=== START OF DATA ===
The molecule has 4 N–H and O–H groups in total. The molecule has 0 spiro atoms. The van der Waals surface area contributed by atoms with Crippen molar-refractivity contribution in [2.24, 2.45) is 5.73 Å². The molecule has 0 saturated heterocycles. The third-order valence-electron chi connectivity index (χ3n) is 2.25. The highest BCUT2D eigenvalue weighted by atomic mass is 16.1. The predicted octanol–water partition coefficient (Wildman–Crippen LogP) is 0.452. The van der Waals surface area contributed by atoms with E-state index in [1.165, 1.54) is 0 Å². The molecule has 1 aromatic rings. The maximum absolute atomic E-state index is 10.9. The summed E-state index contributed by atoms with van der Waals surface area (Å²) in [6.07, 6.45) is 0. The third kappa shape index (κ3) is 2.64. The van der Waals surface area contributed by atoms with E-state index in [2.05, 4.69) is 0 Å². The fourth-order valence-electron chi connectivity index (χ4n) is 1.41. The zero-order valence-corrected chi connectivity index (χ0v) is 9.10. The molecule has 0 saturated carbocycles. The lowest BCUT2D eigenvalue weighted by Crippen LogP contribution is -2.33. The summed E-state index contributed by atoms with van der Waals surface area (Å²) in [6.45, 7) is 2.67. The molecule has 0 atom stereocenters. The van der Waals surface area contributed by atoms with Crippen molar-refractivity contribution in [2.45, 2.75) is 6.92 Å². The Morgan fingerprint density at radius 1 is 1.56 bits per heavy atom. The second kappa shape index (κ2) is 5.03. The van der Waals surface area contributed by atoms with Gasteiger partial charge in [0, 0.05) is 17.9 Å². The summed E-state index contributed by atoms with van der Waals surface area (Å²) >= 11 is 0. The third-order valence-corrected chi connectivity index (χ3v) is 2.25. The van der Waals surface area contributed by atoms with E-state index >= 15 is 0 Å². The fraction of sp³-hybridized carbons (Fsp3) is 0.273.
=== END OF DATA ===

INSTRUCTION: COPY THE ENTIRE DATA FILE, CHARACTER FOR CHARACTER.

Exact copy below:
The molecule has 4 N–H and O–H groups in total. The molecule has 0 spiro atoms. The van der Waals surface area contributed by atoms with Crippen molar-refractivity contribution in [2.24, 2.45) is 5.73 Å². The molecule has 0 saturated heterocycles. The third-order valence-electron chi connectivity index (χ3n) is 2.25. The highest BCUT2D eigenvalue weighted by atomic mass is 16.1. The predicted octanol–water partition coefficient (Wildman–Crippen LogP) is 0.452. The van der Waals surface area contributed by atoms with E-state index in [1.165, 1.54) is 0 Å². The molecule has 1 aromatic rings. The maximum absolute atomic E-state index is 10.9. The summed E-state index contributed by atoms with van der Waals surface area (Å²) in [6.07, 6.45) is 0. The third kappa shape index (κ3) is 2.64. The van der Waals surface area contributed by atoms with E-state index in [2.05, 4.69) is 0 Å². The fourth-order valence-electron chi connectivity index (χ4n) is 1.41. The zero-order valence-corrected chi connectivity index (χ0v) is 9.10. The molecule has 0 saturated carbocycles. The lowest BCUT2D eigenvalue weighted by Crippen LogP contribution is -2.33. The summed E-state index contributed by atoms with van der Waals surface area (Å²) in [6.45, 7) is 2.67. The molecule has 0 atom stereocenters. The van der Waals surface area contributed by atoms with Crippen molar-refractivity contribution in [2.45, 2.75) is 6.92 Å². The Morgan fingerprint density at radius 1 is 1.56 bits per heavy atom. The second kappa shape index (κ2) is 5.03. The van der Waals surface area contributed by atoms with Gasteiger partial charge in [0, 0.05) is 17.9 Å². The summed E-state index contributed by atoms with van der Waals surface area (Å²) >= 11 is 0. The third-order valence-corrected chi connectivity index (χ3v) is 2.25. The van der Waals surface area contributed by atoms with E-state index >= 15 is 0 Å². The fraction of sp³-hybridized carbons (Fsp3) is 0.273.